COMPANY VAN OR MOTOR CAR?Sep 01 2020
The court of appeal have now ruled on the tax status of certain vehicles provided to employees of Coca Cola. The court has upheld the HMRC view that vans with windows and a second row of seats behind the driver are not goods vehicles but motor cars for benefit in kind purposes.
Consequently, the income tax and national insurance payable by employee and employer is significantly higher than if the vehicles had been classified as goods vehicles. The income tax legislation defines a ‘goods vehicle’ as a “vehicle of a construction primarily suited for the conveyance of goods or burden of any description…”
At the tax tribunal it was decided that modified VW Kombi vans failed this test whereas modified Vauxhall Vivaro vans did fall within the definition of goods vehicles. It has now been determined that the Vauxhalls should also be taxed as motor cars for P11d benefit in kind purposes. This means that where the vehicle is available for private use the taxable benefit will be based on the original list price multiplied by a percentage based on the vehicle’s CO2 emissions.
The decision means that employers may need to reconsider providing such vehicles. They may also need to rectify the P11d reporting in respect of earlier years and we await further guidance from HMRC.
What is also particularly confusing, and thus difficult for businesses to deal with, is that the benefit in kind rules are not the same as the rules for recovery of input VAT and it would be useful if there was a common definition for tax purposes.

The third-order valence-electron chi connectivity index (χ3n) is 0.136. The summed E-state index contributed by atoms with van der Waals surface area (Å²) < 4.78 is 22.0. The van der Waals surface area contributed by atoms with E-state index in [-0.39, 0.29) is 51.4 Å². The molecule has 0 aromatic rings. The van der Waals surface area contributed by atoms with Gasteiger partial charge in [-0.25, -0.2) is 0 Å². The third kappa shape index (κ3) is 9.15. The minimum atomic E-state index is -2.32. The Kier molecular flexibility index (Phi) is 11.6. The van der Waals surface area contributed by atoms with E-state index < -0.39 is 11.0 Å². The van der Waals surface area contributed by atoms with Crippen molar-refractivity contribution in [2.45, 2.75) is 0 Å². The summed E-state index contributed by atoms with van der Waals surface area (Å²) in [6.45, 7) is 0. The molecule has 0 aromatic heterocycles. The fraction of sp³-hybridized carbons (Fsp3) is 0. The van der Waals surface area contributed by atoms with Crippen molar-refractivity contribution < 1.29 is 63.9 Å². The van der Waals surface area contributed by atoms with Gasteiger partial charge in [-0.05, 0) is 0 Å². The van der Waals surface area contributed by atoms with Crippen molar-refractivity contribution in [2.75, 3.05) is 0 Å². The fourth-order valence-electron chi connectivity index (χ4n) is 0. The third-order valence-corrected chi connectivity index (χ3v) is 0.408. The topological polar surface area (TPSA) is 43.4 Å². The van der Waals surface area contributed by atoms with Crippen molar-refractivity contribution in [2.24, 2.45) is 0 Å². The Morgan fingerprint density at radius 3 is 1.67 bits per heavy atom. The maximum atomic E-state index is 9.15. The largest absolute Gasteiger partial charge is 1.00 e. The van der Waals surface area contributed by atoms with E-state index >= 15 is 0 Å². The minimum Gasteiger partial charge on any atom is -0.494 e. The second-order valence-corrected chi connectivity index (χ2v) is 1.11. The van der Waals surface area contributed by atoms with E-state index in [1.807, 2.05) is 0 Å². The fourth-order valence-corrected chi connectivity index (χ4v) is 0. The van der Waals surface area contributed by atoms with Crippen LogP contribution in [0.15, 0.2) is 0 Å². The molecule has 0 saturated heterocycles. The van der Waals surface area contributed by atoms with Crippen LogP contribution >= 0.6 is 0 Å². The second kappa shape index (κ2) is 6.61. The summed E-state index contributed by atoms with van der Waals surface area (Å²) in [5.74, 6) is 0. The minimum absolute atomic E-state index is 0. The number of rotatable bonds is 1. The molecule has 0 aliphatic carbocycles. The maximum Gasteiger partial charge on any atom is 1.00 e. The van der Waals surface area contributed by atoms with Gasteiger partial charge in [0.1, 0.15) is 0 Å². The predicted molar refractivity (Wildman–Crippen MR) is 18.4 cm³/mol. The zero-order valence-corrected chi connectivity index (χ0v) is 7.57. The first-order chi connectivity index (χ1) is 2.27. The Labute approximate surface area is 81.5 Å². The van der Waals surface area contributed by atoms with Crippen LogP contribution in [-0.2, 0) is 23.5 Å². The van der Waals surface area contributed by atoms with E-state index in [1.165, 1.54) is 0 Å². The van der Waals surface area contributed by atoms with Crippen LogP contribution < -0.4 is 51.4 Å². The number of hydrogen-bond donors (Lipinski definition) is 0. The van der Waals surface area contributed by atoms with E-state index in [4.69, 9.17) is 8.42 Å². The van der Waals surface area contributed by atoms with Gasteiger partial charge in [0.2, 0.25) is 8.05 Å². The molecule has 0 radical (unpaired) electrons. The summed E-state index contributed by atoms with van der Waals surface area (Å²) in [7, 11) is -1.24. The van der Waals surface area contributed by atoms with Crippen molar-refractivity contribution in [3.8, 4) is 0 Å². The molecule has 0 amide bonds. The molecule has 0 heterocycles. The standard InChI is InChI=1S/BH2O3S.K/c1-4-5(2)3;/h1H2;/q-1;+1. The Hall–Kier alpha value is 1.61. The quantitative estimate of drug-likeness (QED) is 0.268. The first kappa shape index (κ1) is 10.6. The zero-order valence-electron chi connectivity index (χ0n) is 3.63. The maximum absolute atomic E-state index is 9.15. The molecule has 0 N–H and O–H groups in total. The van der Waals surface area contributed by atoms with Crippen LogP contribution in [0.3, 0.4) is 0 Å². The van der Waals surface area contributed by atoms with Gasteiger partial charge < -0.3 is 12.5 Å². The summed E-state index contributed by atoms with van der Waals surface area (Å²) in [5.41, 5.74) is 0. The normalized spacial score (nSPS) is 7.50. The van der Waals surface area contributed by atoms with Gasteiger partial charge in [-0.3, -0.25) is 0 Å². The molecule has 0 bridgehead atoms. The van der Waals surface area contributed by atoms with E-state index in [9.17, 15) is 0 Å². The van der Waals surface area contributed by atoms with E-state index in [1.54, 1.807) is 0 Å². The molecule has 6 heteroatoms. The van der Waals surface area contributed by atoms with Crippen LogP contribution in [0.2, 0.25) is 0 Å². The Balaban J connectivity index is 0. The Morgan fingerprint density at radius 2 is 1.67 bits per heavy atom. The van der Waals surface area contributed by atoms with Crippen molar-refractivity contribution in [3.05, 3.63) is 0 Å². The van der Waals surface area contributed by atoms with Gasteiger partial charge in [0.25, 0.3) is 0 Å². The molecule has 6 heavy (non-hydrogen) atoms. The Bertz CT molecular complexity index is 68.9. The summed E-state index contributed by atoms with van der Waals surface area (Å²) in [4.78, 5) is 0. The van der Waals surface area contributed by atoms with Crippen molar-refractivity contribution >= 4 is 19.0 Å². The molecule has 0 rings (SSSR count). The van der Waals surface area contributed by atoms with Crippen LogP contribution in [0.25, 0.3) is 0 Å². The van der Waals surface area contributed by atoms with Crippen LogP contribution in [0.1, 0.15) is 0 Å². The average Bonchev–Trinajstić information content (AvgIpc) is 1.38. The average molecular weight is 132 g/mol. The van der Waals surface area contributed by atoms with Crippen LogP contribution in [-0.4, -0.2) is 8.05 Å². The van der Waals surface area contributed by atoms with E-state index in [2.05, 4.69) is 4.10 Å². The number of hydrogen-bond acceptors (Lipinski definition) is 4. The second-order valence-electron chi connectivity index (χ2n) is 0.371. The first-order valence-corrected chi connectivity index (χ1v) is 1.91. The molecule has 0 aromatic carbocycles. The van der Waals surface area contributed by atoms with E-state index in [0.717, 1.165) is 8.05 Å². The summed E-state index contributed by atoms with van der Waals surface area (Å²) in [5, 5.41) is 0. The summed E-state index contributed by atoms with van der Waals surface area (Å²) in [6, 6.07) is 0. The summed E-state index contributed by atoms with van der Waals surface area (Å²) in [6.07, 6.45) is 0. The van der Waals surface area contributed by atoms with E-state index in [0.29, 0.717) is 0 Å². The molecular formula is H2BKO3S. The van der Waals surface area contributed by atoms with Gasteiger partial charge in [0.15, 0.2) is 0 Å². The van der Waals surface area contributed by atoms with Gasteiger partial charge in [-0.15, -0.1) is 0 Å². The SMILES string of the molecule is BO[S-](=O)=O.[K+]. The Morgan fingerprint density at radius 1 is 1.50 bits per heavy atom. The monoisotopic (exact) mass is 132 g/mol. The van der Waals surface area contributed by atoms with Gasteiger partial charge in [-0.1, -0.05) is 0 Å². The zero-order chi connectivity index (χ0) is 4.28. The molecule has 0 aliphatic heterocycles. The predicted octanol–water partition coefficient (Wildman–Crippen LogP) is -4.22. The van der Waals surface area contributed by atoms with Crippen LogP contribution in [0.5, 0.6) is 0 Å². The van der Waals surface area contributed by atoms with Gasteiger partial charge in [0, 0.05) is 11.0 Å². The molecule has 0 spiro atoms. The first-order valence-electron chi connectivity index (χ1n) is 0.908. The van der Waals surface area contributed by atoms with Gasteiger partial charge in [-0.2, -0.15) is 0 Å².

VAT DEFINITION OF “MOTOR CAR”
For VAT purposes the definition of a motor car has been amended several times over the years.
The current definition states: ‘Motor car’ means any motor vehicle of a kind normally used on public roads which has three or more wheels and either:
a) Is constructed or adapted solely or mainly for the carriage of passengers; or
b) Has to the rear of the driver’s seat roofed accommodation which is fitted with side windows or which is constructed or adapted for the fitting of side windows.
There are a number of exceptions to this rule notably vehicles constructed to carry a payload of one tonne or more. A common example would be a “double cab” pick-up such as a Mitsubishi L200 or Toyota Hilux.